Maybe even more importantly, the investment thesis is dependent on a select group of executives with experience and connections amongst the largest biotechs and venture funds in the industry and specific vaccine sector. The expertise of these executives is needed to develop these drug candidates along with finding potential partners and funding options that would probably not be available to a less experienced team.
Any loss of these executives would drastically hurt the investment thesis and the ability of the company to fund ongoing research and development.
The biotech sector is highly dependent on rapidly developing technology. A small biotech is susceptible to development of competitive drugs and the amount of money that larger biotechs can commit to drug candidates.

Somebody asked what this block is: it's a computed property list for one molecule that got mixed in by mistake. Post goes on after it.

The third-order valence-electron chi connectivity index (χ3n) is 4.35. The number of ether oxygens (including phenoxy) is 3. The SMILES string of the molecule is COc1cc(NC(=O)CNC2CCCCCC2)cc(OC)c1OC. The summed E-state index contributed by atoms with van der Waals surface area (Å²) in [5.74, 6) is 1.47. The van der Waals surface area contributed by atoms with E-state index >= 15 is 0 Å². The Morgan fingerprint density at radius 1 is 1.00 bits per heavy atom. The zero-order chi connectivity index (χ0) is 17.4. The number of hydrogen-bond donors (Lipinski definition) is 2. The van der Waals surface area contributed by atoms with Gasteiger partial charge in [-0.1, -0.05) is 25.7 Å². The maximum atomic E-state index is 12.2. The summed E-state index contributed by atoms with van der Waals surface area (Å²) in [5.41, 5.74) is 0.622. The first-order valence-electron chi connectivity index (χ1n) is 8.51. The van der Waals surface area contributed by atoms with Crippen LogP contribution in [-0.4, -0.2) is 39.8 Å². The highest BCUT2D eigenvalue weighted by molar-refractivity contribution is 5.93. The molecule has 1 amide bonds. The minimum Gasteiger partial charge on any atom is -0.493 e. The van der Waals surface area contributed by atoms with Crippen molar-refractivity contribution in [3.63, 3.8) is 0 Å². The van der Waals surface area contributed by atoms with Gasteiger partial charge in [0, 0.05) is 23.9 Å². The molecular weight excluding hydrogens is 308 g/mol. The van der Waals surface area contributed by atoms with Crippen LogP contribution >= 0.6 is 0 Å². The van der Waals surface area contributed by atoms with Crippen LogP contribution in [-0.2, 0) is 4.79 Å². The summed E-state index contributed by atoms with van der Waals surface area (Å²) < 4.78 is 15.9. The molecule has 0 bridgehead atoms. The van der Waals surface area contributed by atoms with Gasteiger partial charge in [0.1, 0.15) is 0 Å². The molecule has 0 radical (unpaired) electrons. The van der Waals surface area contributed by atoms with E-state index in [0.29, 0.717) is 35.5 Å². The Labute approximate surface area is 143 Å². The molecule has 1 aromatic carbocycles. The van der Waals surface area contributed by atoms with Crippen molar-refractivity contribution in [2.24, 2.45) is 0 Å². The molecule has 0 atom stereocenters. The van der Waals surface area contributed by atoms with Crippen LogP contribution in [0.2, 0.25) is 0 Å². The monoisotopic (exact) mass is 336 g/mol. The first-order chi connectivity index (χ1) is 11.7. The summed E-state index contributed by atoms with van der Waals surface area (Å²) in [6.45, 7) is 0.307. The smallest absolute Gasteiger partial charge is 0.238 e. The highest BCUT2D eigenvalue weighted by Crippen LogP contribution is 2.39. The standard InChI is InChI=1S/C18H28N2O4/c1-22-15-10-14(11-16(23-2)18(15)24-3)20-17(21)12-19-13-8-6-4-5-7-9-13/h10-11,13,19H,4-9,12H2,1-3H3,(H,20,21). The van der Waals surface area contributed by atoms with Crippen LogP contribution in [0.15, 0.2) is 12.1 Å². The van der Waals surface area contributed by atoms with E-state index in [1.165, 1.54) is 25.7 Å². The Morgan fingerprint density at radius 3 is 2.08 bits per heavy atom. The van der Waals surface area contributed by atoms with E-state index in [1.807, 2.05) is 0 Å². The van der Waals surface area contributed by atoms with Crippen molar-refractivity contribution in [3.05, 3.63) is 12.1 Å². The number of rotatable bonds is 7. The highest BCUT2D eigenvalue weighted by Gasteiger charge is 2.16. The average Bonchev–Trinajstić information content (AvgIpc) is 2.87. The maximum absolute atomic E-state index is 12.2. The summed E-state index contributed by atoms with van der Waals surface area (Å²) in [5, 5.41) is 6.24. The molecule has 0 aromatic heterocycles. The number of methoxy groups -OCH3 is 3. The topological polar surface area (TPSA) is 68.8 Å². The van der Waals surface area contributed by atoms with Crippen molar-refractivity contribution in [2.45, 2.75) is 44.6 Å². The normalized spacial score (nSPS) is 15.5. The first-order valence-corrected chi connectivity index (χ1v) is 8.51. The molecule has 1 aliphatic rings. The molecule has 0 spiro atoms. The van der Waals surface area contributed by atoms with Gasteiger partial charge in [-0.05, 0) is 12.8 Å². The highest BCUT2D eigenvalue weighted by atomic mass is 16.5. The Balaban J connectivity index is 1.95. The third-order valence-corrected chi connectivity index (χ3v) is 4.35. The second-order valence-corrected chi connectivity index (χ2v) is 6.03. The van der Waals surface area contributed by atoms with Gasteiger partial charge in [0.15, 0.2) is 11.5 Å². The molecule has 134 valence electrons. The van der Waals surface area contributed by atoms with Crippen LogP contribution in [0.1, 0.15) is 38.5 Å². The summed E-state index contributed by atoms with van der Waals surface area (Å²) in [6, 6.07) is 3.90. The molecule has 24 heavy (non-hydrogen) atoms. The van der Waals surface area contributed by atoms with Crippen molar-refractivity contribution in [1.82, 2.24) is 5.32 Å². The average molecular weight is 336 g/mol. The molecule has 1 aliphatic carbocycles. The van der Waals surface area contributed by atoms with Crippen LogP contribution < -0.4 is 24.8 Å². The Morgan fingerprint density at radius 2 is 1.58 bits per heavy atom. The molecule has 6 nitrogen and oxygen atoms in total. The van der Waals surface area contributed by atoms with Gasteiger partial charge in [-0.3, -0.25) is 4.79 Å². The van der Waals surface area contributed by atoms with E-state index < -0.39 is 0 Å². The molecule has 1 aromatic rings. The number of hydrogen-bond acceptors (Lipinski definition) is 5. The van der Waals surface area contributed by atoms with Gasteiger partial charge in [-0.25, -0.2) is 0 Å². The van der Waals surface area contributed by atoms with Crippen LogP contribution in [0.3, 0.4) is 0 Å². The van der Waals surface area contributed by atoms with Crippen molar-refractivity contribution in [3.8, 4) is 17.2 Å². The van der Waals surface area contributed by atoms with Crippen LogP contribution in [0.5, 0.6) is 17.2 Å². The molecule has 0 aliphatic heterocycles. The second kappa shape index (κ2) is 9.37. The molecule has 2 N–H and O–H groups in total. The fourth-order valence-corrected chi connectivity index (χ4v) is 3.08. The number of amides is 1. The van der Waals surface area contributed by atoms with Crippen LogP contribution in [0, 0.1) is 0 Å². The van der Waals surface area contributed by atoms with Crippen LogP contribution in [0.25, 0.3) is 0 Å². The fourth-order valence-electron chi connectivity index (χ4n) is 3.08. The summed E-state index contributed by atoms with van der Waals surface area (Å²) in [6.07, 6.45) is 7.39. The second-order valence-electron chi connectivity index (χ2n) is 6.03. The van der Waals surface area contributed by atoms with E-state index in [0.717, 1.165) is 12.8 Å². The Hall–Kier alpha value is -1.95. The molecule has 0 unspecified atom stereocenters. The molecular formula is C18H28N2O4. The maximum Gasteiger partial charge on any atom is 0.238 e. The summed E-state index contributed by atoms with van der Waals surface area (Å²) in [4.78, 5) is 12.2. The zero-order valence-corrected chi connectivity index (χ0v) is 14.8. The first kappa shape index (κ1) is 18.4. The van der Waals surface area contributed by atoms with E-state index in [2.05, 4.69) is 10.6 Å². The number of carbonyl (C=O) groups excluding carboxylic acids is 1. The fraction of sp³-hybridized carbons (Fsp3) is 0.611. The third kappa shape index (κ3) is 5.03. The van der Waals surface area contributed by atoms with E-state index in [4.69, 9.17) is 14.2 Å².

Ultimately, any failure of the prime drug candidates now entering trials would crush the stock even if the company retains key executives and repeals competition. The failure to obtain FDA approvals are always a primary risk and even so much more for a small biotech without the cash and strong balance sheet to survive a drug failure and move forward on other drug candidates.
As with the whole biotech sector, the recent decline in the stock of VBI Vaccines provides a better entry point for those that believe in the management team and vaccine technology platforms and drug pipeline.
The risk remain elevated as the company will need to raise additional funds, but the involvement of OPKO Health and Dr. Frost along with ARCH Ventures and Dr. Gillis continue to make the deal to compelling to pass up. Naturally, any investment is only appropriate for a diversified portfolio.